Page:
Anyone reading a non-fiction book at the moment?

@MarkyB21 (1545)
May 15, 2007 2:06pm CST
If so, what's it called and what's it about? I'm reading The Rise of the Indian Rope Trick - The Biography of a Legend, written by Peter Lamont. No big surpise that it's about the legendary indian rope trick. The myth of the trick is that a rope climbs into the air by itself then a boy climbs up it and disappears - the more gruesome version is that chunks of dismembered body then fall from the sky then re-forms into the boy again. I know how the rope is made to rise but can't imagine a way of making a boy disappear at the top. I'm looking forward to seeing what the book reveals although I'm pretty sure it won't be how the trick is done; rather it will be about how the trick has never been fully performed and is just rumour and myth. So what non-fiction book are you reading?
5 people like this
10 responses
@lecanis (16664)
• Murfreesboro, Tennessee
15 May 07
The Mysteries of Druidry, by Brendan Cathbad Myers. I'm not sure what I think of it yet. It's a book on Celtic religion and spirituality, from both a historic and modern standpoint. I've heard good things about the author's historical accuracy at least, but I haven't made it very far in the book because it's kind of dry. I suppose that's usually the price you pay for historical accuracy. That sounds like a really interesting book you're reading, MarkyB!
3 people like this
@MarkyB21 (1545)
15 May 07
Celtic art - An example of Celtic art
I see you have an interest in all things Celtic, including tombstones. I must admit to knowing little about Celtic religion or spirituality but I do like the intricate patterns that formed part of their artistic style.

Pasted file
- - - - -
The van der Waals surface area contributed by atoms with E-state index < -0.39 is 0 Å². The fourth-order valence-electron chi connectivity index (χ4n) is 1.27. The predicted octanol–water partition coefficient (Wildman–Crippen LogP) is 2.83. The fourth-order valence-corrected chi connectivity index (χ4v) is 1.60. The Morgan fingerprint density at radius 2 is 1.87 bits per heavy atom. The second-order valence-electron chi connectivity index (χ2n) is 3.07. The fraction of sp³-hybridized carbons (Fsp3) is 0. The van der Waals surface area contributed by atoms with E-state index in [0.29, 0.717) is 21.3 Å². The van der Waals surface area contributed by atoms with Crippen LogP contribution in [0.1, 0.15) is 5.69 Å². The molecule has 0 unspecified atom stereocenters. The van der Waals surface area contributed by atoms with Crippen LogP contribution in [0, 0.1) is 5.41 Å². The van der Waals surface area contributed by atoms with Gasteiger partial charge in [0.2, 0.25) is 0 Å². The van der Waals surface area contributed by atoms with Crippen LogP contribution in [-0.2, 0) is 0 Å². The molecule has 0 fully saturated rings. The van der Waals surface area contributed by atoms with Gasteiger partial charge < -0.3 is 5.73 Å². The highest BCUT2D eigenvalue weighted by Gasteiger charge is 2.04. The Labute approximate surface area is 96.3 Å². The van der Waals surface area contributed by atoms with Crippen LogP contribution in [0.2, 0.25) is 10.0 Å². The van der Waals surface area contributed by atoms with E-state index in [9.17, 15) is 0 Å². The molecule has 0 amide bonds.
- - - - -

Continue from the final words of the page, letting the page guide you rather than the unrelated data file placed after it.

2 people like this
@lecanis (16664)
• Murfreesboro, Tennessee
15 May 07
hehe sounds like we respond to some of the same discussions. =p I do have quite an interest in all things Celtic, both because of my religion and because it's about half my heritage (the other half is Native American). I do love that type of artwork too. So intricate and beautiful. I really like the zoomorphic (animal) ones too.
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@cher913 (25890)
• Canada
15 May 07
i am reading about a missionary that was in china during the 30's and early 40's...her life was so fasciating that hollywood made a movie of her life during the 50's... the name of the book/movie was 'the inn of sixth happiness'...the missionary, gladys alkward......truly great book!
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@MarkyB21 (1545)
15 May 07
I think I've seen the film. Doesn't she stop little girls from having their feet bound and then lead the children to safety after an attack by the Japanese? I think I'd enjoy reading the book. Thanks for posting.
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@cher913 (25890)
• Canada
15 May 07
thanx for that...i would really love to see the movie...will have to look for it at the library
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@APMorison (424)
• United States
16 May 07
I may have to look for that one. (so many books, so little time) It sounds interesting. I'm currently between books but many of the ones that I do read end up being on wordcrafting since I'm attempting to finish a novel I'm writing. For the most part I read anything that's not nailed shut - history, how-tos, dictionaries even ;) Is there anything that you've read that you really liked and would recommend?
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@MarkyB21 (1545)
16 May 07